Summertime sometimes means mosquitoes and making your own safe insect repellent can happen in about 60 seconds. We decided to make a night of it and throw in some shrubs .
If you are a visual person you can watch the quick tutorial. If you prefer to read a recipe, voila.
Track down a plastic, metal or glass 4 oz spray bottle, some distilled water, witch hazel and your essential oils. If your bottle size varies a bit adjust your essential oil use accordingly. Please note there are many essential oils that you can use in your insect repellent, but these are the few that I love.
- 3 drops of lavender
- 3 drops of lemongrass
- 3 drops of eucalyptus
- 3 drops of peppermint
- 3 drops of thyme
- 2 ml of witch hazel
- distilled water to the rim
Add the ingredients in the order listed above, and twist your spritzer lid atop your bottle. You can generously apply this natural repellent to yourself and your offspring (if you have any). Keep the buggers away with something you can trust.
Other essential oils that are bug deterrents are Citronella and Purification. Purification is a blend of lemongrass, rosemary, tea tree, myrtle, citronella and lavandin. if you are interested in adding these oils to your collection let me know or order here.
*now for the shrubs* We added a bit of vodka to our shrubs, but that is only because my friends own the best distillery in Missoula. Your shrub certainly doesn't require any booze, just mine does. I concocted two flavors, for the record, this was my very first time concocting.
Since my yard is filled with mint and cherries, the first shrub was made from those two ingredients. I pitted the cherries and mashed them a bit and just floated some mint leaves in my kombucha. I let my kombucha brew a bit longer than normal so it was pretty vinegary, perfect for a shrub.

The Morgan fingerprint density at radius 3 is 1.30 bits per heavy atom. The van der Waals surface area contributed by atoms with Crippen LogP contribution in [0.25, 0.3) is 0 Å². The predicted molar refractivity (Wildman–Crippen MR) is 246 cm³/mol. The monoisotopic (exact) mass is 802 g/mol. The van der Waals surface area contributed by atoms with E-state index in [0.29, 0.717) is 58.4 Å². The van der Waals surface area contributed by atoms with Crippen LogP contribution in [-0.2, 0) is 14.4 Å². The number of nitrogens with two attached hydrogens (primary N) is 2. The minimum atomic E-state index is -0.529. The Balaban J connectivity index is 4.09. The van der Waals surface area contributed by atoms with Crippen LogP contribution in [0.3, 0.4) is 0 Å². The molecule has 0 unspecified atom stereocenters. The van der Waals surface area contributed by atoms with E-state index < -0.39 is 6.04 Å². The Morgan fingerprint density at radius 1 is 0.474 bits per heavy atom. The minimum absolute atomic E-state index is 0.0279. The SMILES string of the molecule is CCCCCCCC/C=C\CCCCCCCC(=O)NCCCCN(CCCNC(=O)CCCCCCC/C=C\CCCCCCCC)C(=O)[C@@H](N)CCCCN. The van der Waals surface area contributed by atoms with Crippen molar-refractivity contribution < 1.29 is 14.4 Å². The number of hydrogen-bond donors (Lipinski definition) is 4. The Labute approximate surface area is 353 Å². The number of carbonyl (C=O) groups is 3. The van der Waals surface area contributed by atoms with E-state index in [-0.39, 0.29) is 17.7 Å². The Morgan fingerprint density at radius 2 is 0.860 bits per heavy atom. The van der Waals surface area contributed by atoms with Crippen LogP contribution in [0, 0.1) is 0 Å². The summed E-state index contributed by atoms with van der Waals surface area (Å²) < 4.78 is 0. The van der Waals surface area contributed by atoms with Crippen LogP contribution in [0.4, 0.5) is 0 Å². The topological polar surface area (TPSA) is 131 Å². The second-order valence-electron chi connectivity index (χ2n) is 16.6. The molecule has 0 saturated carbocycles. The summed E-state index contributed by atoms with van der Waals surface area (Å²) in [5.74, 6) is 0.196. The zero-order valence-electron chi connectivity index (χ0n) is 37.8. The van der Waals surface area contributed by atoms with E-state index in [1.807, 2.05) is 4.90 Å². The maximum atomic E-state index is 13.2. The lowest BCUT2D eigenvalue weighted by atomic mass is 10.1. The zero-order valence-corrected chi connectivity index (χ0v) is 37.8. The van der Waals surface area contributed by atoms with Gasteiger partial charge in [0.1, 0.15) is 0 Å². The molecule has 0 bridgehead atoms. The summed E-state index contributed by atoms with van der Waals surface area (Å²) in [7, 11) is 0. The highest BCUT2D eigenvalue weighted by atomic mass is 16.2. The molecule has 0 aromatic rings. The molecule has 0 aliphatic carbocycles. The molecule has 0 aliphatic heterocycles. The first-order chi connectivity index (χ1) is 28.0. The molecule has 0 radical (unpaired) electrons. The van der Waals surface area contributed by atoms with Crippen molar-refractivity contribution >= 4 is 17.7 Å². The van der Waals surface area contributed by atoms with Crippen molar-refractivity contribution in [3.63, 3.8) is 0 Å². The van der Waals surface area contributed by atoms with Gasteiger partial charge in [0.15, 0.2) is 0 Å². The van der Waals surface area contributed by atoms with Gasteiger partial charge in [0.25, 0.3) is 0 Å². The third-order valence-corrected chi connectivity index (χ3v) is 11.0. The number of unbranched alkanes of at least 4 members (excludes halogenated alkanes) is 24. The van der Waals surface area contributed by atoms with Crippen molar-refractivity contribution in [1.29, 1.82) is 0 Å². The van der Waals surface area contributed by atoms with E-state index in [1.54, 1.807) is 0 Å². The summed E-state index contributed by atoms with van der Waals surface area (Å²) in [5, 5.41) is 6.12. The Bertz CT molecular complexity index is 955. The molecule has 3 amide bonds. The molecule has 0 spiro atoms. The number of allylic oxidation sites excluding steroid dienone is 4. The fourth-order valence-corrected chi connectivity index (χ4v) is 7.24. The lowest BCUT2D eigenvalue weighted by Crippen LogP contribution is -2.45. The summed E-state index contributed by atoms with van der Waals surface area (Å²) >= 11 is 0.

The second batch of shrub was a mixture of crushed blueberries, minced ginger and squashed peaches, apple cider vinegar and a splash of white vinegar. My great grandma always said that apple cider vinegar is for cooking and white vinegar is for cleaning, so I don't think she would approve of my recipe. I say, you just need to get in there and experiment.
I added honey to both shrubs to sweeten them up, and shook the crud out of them in glass mason jars. Leftover shrub can be kept for a couple of months in the fridge and it is best to let them set for at least 24 hours before you serve them, for the optimum flavor.
When we were ready to pour I filled small glass jars with ice and a shot of vodka. I strained the shrub right into the glass, an ounce or two, and filled the rest of the jar with bubbly water. I topped each of them with a cherry and a mint leaf.